Taken as a whole, The Wind Is Spirit feels like a printed archive, sprawling and uneven. Contributions by such key figures as Barbara Smith (who provides an overview of Lorde’s role with Kitchen Table: Women of Color Press) and Michelle Cliff (Joseph reproduces a found poem, using snippets from Lorde’s writing, that Cliff sent her following Lorde’s death) seem perfunctory, oddly chosen. There are careless lapses, such as the listing of a publication date of 1995 (instead of 1978) for Lorde’s pivotal poetry collection The Black Unicorn, and an unglossed comment that Lorde could be seen as a “forerunner” of the Black Arts Movement. (Although her early career unfolded in tandem with that movement, she related warily to its masculinist leadership.) Joseph’s effort to convey the entire arc of Lorde’s life leaves her in the awkward position of trying to present dispassionately such aspects of her late beloved’s experience as the latter’s relationships with other romantic partners. While the bio/anthology makes a useful companion volume to Alexis De Veaux’s illuminating, carefully researched 2004 biography Warrior Poet: A Life of Audre Lorde, it is no substitute. I grew impatient with Joseph’s rhetoric of uplift and her efforts to cement Lorde’s status as an icon: “[She] surely belongs alongside the great leaders, the humanitarians and the philosophers whose words of wisdom and deeds remain alive throughout the world.” All these years after Lorde’s death, I thought, isn’t it time for celebration and gauzy endorsements to give way to a sturdier edifice of interpretive frameworks?

Stella Bolaki and Sabine Broeck, editors of Audre Lorde’s Transnational Legacies, suggest some reasons why that level of critical engagement often remains elusive. Citing the lack of “an existing comprehensive scholarly archive” of Lorde’s transnational interactions with diasporic communities, they announce their goal to produce an “alternative archive”—despite the problems presented by a necessary reliance on nontraditional sources such as oral histories. In an introduction that models the searching analytical work such an archive could make possible, they comment thoughtfully on some of Lorde’s specific theoretical contributions—for example, on the perils of constructing an undifferentiated “black” transnational subject.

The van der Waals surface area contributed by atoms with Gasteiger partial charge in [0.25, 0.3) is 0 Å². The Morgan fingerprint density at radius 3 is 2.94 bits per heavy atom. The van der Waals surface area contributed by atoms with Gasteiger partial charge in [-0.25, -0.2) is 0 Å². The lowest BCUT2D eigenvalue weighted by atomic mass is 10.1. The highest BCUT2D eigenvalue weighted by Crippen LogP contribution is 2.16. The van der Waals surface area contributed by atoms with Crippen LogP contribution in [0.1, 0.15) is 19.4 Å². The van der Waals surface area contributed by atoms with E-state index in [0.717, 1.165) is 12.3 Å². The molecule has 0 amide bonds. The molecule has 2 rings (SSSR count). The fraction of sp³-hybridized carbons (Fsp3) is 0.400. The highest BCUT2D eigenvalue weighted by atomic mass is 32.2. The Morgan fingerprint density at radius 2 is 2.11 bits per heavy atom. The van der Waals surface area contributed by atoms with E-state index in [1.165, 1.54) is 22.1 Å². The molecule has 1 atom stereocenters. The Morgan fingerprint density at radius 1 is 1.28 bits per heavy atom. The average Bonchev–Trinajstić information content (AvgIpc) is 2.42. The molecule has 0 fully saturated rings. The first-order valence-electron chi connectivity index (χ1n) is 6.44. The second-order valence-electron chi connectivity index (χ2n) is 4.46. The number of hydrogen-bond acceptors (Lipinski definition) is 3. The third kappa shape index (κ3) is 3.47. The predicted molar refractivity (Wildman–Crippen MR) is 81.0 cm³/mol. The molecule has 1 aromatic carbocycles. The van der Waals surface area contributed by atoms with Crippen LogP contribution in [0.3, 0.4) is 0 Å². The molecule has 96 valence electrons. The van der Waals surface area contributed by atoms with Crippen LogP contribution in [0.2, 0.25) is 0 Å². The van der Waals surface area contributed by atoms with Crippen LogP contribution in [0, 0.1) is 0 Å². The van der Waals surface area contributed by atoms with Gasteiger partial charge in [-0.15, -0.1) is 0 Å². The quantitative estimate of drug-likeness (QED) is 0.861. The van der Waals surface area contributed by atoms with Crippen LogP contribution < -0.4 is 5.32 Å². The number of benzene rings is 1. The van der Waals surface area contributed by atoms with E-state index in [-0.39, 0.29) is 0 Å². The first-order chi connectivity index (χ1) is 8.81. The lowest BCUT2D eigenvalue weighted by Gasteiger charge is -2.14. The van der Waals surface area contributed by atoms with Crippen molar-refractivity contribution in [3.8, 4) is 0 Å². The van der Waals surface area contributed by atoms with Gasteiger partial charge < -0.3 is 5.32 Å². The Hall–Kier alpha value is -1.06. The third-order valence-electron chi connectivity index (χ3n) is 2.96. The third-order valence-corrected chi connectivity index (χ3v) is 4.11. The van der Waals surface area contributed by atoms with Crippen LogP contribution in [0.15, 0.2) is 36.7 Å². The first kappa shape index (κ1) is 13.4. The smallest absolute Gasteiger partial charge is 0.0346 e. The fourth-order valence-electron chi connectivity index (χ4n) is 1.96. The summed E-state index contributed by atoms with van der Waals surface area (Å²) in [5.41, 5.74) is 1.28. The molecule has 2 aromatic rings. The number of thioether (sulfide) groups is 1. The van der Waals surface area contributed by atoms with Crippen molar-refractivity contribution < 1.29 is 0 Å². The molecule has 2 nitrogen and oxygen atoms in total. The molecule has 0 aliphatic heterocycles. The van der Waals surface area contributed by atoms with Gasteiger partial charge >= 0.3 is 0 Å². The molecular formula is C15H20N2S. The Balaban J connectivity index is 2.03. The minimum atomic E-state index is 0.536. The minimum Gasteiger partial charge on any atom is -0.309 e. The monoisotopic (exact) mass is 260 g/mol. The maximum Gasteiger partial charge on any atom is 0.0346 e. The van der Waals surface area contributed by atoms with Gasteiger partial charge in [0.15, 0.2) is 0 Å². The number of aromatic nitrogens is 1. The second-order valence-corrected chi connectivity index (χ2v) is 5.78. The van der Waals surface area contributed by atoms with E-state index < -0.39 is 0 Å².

The anthology itself offers an eclectic combination of reminiscence, reflection, and engaged scholarship centered on a range of Lorde’s international involvements, including the solidarity network Sisterhood in Support of Sisters in South Africa (SISA). However, the book’s center of gravity rests in Lorde’s European sojourns, anchored by her time in Germany, where she made annual visits for alternative cancer treatment. (This period is also the subject of a recent documentary film, Audre Lorde—The Berlin Years 1984-1992.) The “archive” of Lorde’s interactions with European women of African descent offers important insights into transnational movement building. In dialogue with Lorde—but also, crucially, with each other—these women forged solidarity as “hyphenated people,” reared in circumstances that frequently obscured the implications of their racialization. For example, “Naming Ourselves as Black Women in Europe: An African American-German and Afro-Dutch Conversation,” by Cassandra Ellerbe-Dueck and Gloria Wekker, not only considers Lorde’s centrality as the “wind beneath the wings of Black German women’s political activism and feminism,” but also delves into disparities across national borders, pointing out the need for a “comparative social and political history of the black presence in Europe.”